Friday, July 29, 2011

The Interrupters: Not So Sweet Home Chicago

Evidently, Chicago desperately needs a Giuliani. Days with multiple shootings are the norm while hope is scarce in its violence plagued inner-city neighborhoods. Though lacking decisive leadership at the top, at least a hardy band of social workers are working doggedly on the micro level, intervening to prevent potential incidents. Three on-the-spot responders for the non-profit organization CeaseFire are followed over the course of a year, up-close and personal, in Steve James and Alex Kotlowitz’s The Interrupters (trailer here), which opens today in New York at the IFC Center.

Dr. Gary Slutkin founded CeaseFire on the theory urban violence acts like a disease, spreading from person to person like cells in the body. To interrupt a potentially violent situation in effect blocks the transmission process. Whether Slutkin’s theory is valid or not, the so-called “interrupters” are undeniably on the frontlines, attacking the problem of violence at the most immediate juncture. Of course, it is not a path without danger for the Interrupters, as viewers eventually learn.

Director James (the acclaimed documentarian of Hoop Dreams fame) and co-producer Kotlowitz (a journalist whose New York Times Magazine story brought CeaseFire to James attention) largely zero-in on three Interrupters, all of whom renounced a life of crime themselves. In fact, it is that street credibility, for lack of a better term, that allows them to operate effectively.

Ameena Matthews was essentially born into gang life as the daughter of Jeff Fort, the cofounder of the Black P. Stones Gang who was convicted of conspiring with the Libyan regime to commit acts of domestic terrorism in 1987. Cobe Williams resolved to turn his life around after several terms in prison, where he endured the pain of separation from his family. Similarly, Eddie Bocanegra remains wracked with guilt over a murder he committed as a teenager, despite the fourteen year sentence he served.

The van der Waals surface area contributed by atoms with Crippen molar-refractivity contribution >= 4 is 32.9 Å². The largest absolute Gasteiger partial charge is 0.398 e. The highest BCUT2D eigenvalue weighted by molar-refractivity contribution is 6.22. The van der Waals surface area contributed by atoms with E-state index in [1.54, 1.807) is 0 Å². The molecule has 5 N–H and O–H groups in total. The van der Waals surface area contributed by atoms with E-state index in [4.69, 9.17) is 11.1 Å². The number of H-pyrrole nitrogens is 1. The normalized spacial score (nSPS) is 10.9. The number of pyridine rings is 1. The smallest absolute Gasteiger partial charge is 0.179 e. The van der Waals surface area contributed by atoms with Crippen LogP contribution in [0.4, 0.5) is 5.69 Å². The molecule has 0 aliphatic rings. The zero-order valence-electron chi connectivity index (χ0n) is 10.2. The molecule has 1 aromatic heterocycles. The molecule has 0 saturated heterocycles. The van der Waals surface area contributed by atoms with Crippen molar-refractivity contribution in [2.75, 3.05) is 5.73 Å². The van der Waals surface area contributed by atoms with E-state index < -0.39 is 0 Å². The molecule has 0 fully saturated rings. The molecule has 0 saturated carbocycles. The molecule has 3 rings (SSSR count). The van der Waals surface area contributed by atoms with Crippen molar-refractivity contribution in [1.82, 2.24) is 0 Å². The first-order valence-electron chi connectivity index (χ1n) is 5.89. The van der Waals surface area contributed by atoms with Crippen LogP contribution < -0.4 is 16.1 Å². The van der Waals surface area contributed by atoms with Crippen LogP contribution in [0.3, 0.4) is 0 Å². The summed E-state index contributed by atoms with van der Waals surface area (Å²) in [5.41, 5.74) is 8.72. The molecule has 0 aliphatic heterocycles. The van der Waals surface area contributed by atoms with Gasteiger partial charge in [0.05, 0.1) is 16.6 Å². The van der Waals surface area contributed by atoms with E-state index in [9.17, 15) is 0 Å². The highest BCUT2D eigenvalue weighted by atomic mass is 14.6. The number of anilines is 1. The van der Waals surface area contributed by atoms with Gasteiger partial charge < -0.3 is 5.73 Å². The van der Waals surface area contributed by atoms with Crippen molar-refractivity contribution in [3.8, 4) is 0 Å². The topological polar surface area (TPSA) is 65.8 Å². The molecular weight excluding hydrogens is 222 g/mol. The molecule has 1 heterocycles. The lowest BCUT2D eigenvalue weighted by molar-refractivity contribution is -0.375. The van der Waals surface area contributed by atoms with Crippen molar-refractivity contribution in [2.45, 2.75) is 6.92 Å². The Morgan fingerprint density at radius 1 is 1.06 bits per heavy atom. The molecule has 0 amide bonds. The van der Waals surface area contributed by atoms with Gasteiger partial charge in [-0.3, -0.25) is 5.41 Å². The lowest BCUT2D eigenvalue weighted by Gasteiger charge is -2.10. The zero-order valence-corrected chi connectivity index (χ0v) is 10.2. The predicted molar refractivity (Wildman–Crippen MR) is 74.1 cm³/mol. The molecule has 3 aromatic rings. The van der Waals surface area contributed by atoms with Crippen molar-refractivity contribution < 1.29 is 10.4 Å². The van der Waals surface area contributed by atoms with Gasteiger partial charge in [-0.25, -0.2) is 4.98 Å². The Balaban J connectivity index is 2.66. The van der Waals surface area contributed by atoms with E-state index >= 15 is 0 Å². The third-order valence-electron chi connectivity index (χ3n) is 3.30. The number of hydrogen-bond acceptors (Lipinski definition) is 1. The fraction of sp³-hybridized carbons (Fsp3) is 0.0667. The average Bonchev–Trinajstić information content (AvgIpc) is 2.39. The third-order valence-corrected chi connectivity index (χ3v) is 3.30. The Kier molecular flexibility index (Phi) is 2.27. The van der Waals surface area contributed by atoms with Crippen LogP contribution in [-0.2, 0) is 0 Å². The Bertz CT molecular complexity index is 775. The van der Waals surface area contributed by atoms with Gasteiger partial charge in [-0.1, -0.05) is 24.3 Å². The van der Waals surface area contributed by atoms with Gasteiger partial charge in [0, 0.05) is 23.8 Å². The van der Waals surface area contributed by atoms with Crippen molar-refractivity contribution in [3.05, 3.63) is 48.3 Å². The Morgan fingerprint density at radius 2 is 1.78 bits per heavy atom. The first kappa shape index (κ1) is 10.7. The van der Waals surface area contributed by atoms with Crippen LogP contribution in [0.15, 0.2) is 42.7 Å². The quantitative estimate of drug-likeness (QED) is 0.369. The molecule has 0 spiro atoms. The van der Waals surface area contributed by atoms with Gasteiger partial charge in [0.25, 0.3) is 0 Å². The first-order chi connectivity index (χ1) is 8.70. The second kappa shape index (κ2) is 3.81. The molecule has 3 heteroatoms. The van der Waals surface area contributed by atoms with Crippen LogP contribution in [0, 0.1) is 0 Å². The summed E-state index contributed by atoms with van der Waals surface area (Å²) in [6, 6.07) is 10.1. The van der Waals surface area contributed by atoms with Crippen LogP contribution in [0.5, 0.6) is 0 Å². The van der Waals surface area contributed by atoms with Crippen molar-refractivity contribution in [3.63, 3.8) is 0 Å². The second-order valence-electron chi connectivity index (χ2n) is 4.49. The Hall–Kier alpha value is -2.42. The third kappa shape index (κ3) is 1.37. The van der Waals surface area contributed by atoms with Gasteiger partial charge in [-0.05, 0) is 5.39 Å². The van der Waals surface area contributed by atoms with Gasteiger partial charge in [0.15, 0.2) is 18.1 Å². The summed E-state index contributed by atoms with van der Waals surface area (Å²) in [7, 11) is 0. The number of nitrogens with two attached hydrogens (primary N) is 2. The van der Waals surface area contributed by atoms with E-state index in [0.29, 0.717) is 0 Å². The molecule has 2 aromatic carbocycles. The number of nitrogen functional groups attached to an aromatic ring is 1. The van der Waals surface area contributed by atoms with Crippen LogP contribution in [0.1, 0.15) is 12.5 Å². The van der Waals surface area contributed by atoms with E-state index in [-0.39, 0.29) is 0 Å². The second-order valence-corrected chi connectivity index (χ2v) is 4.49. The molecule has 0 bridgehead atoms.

The drama James captured (serving as the film’s sole cameraman) is real and compelling. Yet, the nihilism and self-aggrandizing behavior they confront (and largely tolerate unchallenged) time and again, is utterly depressing. It used to be widely accepted that it was proper to grant everyone common courtesy, but respect had to be earned. Now respect is an entitlement. Those who do not duly grant it are punished with violent righteous indignation. Indeed, this is pathological in the truest sense.

Wisely, James and Kotlowitz focus almost exclusively on the personal dramas, eschewing questions of root causes and the like. Slutkin briefly addresses such issues, arguing violence is the problem in and of itself, suggesting employers will return into blighted neighborhoods once they are safe again. Indeed, he makes a valid point.

Clearly, the Interrupters earn everyone’s respect for their courage and dedication. However, at nearly two and a half hours, the film becomes somewhat repetitive, without ever building to a natural climax. Granted, life is messy that way, but by the same token, after witnessing several interruptions and subsequent follow-up sessions, we totally get the program. Still, to his credit, James is an expansive filmmaker who commits to his subjects fully and absolutely. A well-intentioned, worthy film that will give audiences a fresh appreciation for life in New York (at least for now), The Interrupters opens today (7/29) at the IFC Center.